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The Killing Game Show logo

In letzter Zeit hat sich Psygnosis ja nicht gerade mit Ruhm bekleckert – um so erfreulicher ist ihr jüngstes Game! Die Jungs aus Liverpool haben das Programmieren also doch noch nicht verlernt…

The Killing Game Show Wem Fernsehshows normalerweise zu langweilig sind, der sollte mal bei der Killing Game Show reinschauen: Hier spielen die Kandidaten um den höchsten leben: überhaupt ihr Leben! Stattfinden tut das ganze in acht großen Zylindern, die jeweils aus zwei „Todeskammern“ bestehen. Die Kammern sind voller Plattformen, über die man rennen, hüpfen, und klettern muß, um den Ausgang zu finden. Damit dabei nicht getrödelt wird, gibt’s reichlich Gegner und – die Zylinder füllen sich langsam mit einer Flüssigkeit, deren bloße Berührung tödlich ist! Außerdem sind überall Überraschungen versteckt: Minen, „Flutstopper“, Orakel, Schlüssel und vieles mehr. Natürlich ist man derlei Späßchen nicht wehrlos ausgeliefert, es gibt die üblichen Waffen und Sonderausstattungen (Normal- und Dreifachschuß, Laser etc.). Trotzdem ist Killing Game Show kein reines Ballerspiel. Um aus den labyrinthartigen Zylindern des Todes zu entkommen, darf man oft ganz schön tüfteln, denn der Weg ist weit (Karten zeichnen!) und voller tückischer Hindernisse („Warum paßt dieser ve… Schlüssel nicht??!“).

The Killing Game Show Grafisch ist das Game eine Wucht: Das beginnt beim Intro, geht mit dem hinreißenden Spielersprite weiter (eine Heavy Metal-Ausgabe von Donald Duck), macht auch bei den abwechslungsreichen Hintergrundgrafiken, die ein bißchen an „Xenon 2“ erinnern, nicht halt und gipfelt schließlich in dem umwerfenden Effekt mit der ansteigenden Flüssigkeit! Lediglich das Scrolling ruckelt leicht, und der Bildschirmausschnitt ist nicht allzu groß. Und der Sound? In absoluter Killersoundtrack PLUS astreine Effekte PLUS Sprachausgabe! So, nun aber genug der Lobeshymne…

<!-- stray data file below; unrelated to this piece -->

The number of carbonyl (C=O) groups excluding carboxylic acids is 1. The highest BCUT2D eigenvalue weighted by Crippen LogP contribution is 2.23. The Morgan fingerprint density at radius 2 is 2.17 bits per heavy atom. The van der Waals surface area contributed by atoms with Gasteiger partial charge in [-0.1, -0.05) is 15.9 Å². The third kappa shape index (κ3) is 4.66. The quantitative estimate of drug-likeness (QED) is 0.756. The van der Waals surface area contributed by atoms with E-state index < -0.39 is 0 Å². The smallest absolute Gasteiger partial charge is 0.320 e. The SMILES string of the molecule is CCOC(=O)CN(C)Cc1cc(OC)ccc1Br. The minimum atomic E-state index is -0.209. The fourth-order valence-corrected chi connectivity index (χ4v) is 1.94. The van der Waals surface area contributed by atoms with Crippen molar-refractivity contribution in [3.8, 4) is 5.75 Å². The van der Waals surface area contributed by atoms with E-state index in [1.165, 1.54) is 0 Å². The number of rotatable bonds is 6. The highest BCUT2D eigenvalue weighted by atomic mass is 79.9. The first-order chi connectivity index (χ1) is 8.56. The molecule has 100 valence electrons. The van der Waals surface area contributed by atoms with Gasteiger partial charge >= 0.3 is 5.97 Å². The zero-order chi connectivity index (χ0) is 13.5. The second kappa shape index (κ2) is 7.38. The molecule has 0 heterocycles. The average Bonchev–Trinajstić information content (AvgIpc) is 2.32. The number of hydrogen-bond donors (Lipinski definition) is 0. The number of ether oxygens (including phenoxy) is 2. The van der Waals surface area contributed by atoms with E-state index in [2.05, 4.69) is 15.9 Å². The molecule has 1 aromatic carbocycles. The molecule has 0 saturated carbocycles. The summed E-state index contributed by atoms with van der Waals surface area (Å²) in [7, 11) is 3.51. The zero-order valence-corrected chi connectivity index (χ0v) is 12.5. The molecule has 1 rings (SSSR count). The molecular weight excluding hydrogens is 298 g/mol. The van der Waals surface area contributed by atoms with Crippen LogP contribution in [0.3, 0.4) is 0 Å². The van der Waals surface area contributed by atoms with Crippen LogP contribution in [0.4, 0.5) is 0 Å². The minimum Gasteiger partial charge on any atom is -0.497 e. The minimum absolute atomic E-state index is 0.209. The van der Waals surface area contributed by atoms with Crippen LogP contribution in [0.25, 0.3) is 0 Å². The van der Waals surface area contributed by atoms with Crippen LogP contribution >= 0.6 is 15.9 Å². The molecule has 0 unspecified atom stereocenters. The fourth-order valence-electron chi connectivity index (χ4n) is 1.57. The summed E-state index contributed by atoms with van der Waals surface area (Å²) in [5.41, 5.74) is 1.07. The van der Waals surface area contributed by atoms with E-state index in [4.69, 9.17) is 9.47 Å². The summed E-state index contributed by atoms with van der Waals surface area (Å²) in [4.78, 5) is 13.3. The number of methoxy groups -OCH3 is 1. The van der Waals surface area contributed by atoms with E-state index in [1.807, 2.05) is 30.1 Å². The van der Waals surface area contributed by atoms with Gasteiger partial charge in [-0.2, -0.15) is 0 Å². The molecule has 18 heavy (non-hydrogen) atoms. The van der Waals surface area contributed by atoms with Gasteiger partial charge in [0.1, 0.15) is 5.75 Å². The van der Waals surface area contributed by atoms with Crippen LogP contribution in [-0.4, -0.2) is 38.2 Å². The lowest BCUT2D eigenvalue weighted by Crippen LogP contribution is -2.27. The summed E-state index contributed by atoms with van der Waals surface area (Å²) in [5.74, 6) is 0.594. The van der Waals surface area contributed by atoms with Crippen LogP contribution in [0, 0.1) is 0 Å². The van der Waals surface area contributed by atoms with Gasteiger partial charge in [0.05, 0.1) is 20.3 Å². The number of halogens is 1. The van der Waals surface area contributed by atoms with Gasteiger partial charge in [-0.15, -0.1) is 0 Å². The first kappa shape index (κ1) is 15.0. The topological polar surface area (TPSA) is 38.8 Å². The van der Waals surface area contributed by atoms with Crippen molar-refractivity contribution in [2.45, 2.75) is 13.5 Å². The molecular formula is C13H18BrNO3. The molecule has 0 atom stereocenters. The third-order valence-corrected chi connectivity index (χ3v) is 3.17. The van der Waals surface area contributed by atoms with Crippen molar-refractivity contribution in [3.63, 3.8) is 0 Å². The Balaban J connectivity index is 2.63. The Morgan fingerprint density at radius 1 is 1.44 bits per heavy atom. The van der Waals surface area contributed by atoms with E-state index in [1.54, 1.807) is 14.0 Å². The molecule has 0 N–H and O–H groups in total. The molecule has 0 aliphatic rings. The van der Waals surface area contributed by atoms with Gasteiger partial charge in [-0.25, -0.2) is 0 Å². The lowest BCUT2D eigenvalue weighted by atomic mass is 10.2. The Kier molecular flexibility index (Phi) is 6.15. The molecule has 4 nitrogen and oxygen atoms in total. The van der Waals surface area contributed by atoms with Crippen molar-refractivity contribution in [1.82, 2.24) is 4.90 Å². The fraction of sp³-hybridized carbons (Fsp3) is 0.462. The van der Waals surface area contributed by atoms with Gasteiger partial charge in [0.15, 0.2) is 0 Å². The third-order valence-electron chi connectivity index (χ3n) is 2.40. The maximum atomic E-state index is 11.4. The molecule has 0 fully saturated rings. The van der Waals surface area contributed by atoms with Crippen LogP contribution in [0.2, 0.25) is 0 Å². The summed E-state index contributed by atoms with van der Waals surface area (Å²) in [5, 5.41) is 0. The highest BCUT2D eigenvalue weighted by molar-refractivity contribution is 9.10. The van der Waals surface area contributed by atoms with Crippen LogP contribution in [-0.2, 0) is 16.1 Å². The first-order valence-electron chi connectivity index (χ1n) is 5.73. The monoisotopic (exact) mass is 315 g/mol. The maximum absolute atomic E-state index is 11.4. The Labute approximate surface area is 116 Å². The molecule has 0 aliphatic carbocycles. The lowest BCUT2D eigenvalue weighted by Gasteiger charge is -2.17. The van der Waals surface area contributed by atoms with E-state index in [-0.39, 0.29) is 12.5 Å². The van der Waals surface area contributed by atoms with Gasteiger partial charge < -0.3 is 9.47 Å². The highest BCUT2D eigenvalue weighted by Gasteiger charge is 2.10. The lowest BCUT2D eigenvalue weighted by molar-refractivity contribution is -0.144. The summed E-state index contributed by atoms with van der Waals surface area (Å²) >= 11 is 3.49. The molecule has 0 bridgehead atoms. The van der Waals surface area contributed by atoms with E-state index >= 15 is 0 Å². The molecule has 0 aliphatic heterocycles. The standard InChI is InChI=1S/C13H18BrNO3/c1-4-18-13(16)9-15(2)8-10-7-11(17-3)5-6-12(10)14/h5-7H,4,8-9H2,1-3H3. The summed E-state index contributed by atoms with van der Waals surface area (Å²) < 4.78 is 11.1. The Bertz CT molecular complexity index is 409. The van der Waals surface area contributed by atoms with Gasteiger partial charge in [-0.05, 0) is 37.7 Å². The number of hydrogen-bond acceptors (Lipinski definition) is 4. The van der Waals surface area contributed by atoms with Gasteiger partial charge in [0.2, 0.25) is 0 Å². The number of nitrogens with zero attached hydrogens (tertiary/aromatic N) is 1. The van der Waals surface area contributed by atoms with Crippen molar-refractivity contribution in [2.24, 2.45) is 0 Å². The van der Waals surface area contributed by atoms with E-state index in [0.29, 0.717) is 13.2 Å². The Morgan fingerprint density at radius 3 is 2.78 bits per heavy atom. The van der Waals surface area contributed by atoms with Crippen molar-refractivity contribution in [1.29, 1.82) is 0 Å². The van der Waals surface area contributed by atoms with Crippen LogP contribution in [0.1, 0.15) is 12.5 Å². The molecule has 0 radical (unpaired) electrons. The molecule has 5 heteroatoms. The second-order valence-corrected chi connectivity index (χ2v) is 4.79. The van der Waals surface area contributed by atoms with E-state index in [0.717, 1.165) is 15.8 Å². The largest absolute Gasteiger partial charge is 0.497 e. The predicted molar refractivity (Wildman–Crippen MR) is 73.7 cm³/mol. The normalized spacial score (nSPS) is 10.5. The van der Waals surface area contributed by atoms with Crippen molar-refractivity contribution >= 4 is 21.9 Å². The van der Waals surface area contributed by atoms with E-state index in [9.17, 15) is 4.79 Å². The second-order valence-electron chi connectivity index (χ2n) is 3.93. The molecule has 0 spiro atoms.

Die Steuerung ist zwar okay, könnte jedoch besser sein. Es gibt eine Reihe netter Gags, aber halt nicht sooo viele – mit der Zeit wird‘s doch ein bißchen eintönig. Insgesamt ist Killing Game Show ein überdurchschnittlich gut präsentiertes Game, das von Spielprinzip her stark an „Flood“ erinnert. Allerdings sollten für die tödliche Show nur Profis kandidieren, denn auch der Schwierigkeitsgrad ist überdurchschnittlich hoch… (mm)

Amiga Joker, November 1990, p.?

Amiga Joker
The Killing Game Show
Grafik: 88%
Sound: 94%
Handhabung: 72%
Spielidee: 71%
Dauerspass: 67%
Preis/Leistung: 70%

Red. Urteil:
Für Experten
Preis: ca 79,- DM
Hersteller: Psygnosis
Bezug: AHS-Amegas

Spezialität: Brauchbare Anleitung, Zweitlaufwerk wird unterstützt. Nach jedem Bildschirmtod gibt’s ein Replay (wahlweise mit schnellem Vorlauf), in das der Spieler wieder einsteigen kann!

The Killing Game Show logo

Psygnosis, Amiga £24.99
The Killing Game Show Besides keeping the 21st century population distracted and amused, the Killing Game Show deals with dissidents by using them as contestants – no-one has survived it yet!

For the squeamish, simply being prepared for the show is bad enough. Radical surgery amputates the legs, strips away the skin, then wraps the raw remains in armor. The arms are turned into multi-purpose limbs used to walk with, climb walls and pick up objects. Two massive guns are also grafted onto the cyborg.